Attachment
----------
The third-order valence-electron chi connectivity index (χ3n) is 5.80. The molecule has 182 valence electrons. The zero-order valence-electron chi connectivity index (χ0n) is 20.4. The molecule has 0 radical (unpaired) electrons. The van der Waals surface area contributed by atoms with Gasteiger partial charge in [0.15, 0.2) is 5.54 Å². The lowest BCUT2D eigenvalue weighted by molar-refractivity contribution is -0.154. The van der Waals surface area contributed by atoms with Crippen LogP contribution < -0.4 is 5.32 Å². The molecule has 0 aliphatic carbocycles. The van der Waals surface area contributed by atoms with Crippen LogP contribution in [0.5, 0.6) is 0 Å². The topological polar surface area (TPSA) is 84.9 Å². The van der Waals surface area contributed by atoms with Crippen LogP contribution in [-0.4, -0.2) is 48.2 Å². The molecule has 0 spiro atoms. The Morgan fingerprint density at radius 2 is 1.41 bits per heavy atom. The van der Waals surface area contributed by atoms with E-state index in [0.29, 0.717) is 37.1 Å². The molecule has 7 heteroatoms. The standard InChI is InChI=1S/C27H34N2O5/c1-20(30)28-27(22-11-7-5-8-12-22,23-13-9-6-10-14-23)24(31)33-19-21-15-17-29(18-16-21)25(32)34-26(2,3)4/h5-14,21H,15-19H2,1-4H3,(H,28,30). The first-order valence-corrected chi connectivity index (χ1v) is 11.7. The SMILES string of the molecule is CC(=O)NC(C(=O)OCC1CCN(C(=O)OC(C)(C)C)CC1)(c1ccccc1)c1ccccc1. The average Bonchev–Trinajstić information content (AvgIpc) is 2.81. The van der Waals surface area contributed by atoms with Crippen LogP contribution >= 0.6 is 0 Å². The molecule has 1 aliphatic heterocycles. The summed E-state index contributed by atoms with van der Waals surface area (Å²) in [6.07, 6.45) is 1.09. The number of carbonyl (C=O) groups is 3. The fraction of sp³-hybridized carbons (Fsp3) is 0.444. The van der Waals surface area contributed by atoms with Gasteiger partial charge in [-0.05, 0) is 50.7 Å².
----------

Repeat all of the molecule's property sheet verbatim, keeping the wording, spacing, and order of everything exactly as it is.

The third-order valence-electron chi connectivity index (χ3n) is 5.80. The molecule has 182 valence electrons. The zero-order valence-electron chi connectivity index (χ0n) is 20.4. The molecule has 0 radical (unpaired) electrons. The van der Waals surface area contributed by atoms with Gasteiger partial charge in [0.15, 0.2) is 5.54 Å². The lowest BCUT2D eigenvalue weighted by molar-refractivity contribution is -0.154. The van der Waals surface area contributed by atoms with Crippen LogP contribution < -0.4 is 5.32 Å². The molecule has 0 aliphatic carbocycles. The van der Waals surface area contributed by atoms with Crippen LogP contribution in [0.5, 0.6) is 0 Å². The topological polar surface area (TPSA) is 84.9 Å². The van der Waals surface area contributed by atoms with Crippen LogP contribution in [-0.4, -0.2) is 48.2 Å². The molecule has 0 spiro atoms. The Morgan fingerprint density at radius 2 is 1.41 bits per heavy atom. The van der Waals surface area contributed by atoms with E-state index in [0.29, 0.717) is 37.1 Å². The molecule has 7 heteroatoms. The standard InChI is InChI=1S/C27H34N2O5/c1-20(30)28-27(22-11-7-5-8-12-22,23-13-9-6-10-14-23)24(31)33-19-21-15-17-29(18-16-21)25(32)34-26(2,3)4/h5-14,21H,15-19H2,1-4H3,(H,28,30). The first-order valence-corrected chi connectivity index (χ1v) is 11.7. The SMILES string of the molecule is CC(=O)NC(C(=O)OCC1CCN(C(=O)OC(C)(C)C)CC1)(c1ccccc1)c1ccccc1. The average Bonchev–Trinajstić information content (AvgIpc) is 2.81. The van der Waals surface area contributed by atoms with Crippen LogP contribution >= 0.6 is 0 Å². The molecule has 1 aliphatic heterocycles. The summed E-state index contributed by atoms with van der Waals surface area (Å²) in [6.07, 6.45) is 1.09. The number of carbonyl (C=O) groups is 3. The fraction of sp³-hybridized carbons (Fsp3) is 0.444. The van der Waals surface area contributed by atoms with Gasteiger partial charge in [-0.05, 0) is 50.7 Å².